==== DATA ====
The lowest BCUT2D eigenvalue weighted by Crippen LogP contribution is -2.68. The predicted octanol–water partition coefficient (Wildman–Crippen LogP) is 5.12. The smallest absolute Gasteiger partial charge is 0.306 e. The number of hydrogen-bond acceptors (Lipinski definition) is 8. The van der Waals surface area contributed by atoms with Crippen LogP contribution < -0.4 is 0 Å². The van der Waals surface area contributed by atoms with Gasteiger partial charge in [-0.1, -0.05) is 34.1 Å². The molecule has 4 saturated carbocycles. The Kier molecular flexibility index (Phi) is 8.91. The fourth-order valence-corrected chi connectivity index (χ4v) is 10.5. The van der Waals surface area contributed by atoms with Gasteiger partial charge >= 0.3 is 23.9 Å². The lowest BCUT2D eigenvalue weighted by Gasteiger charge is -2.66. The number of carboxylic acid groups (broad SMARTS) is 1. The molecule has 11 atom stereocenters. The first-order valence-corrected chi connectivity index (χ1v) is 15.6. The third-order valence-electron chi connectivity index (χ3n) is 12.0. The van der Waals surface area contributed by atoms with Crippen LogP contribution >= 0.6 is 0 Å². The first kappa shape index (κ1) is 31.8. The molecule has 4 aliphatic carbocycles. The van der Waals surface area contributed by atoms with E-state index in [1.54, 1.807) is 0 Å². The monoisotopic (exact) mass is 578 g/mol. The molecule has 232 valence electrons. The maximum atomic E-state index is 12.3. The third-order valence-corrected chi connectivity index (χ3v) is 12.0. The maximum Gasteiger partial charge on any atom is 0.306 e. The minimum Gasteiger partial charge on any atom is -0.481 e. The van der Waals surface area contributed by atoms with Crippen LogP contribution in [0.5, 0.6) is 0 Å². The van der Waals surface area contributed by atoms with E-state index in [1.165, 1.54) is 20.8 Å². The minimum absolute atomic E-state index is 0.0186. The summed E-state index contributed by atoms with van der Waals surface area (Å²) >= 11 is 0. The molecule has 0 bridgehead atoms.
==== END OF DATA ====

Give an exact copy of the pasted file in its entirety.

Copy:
The lowest BCUT2D eigenvalue weighted by Crippen LogP contribution is -2.68. The predicted octanol–water partition coefficient (Wildman–Crippen LogP) is 5.12. The smallest absolute Gasteiger partial charge is 0.306 e. The number of hydrogen-bond acceptors (Lipinski definition) is 8. The van der Waals surface area contributed by atoms with Crippen LogP contribution < -0.4 is 0 Å². The van der Waals surface area contributed by atoms with Gasteiger partial charge in [-0.1, -0.05) is 34.1 Å². The molecule has 4 saturated carbocycles. The Kier molecular flexibility index (Phi) is 8.91. The fourth-order valence-corrected chi connectivity index (χ4v) is 10.5. The van der Waals surface area contributed by atoms with Gasteiger partial charge >= 0.3 is 23.9 Å². The lowest BCUT2D eigenvalue weighted by Gasteiger charge is -2.66. The number of carboxylic acid groups (broad SMARTS) is 1. The molecule has 11 atom stereocenters. The first-order valence-corrected chi connectivity index (χ1v) is 15.6. The third-order valence-electron chi connectivity index (χ3n) is 12.0. The van der Waals surface area contributed by atoms with Crippen LogP contribution >= 0.6 is 0 Å². The first kappa shape index (κ1) is 31.8. The molecule has 4 aliphatic carbocycles. The van der Waals surface area contributed by atoms with E-state index in [1.54, 1.807) is 0 Å². The monoisotopic (exact) mass is 578 g/mol. The molecule has 232 valence electrons. The maximum atomic E-state index is 12.3. The third-order valence-corrected chi connectivity index (χ3v) is 12.0. The maximum Gasteiger partial charge on any atom is 0.306 e. The minimum Gasteiger partial charge on any atom is -0.481 e. The van der Waals surface area contributed by atoms with Crippen LogP contribution in [0.5, 0.6) is 0 Å². The van der Waals surface area contributed by atoms with E-state index in [1.165, 1.54) is 20.8 Å². The minimum absolute atomic E-state index is 0.0186. The summed E-state index contributed by atoms with van der Waals surface area (Å²) >= 11 is 0. The molecule has 0 bridgehead atoms.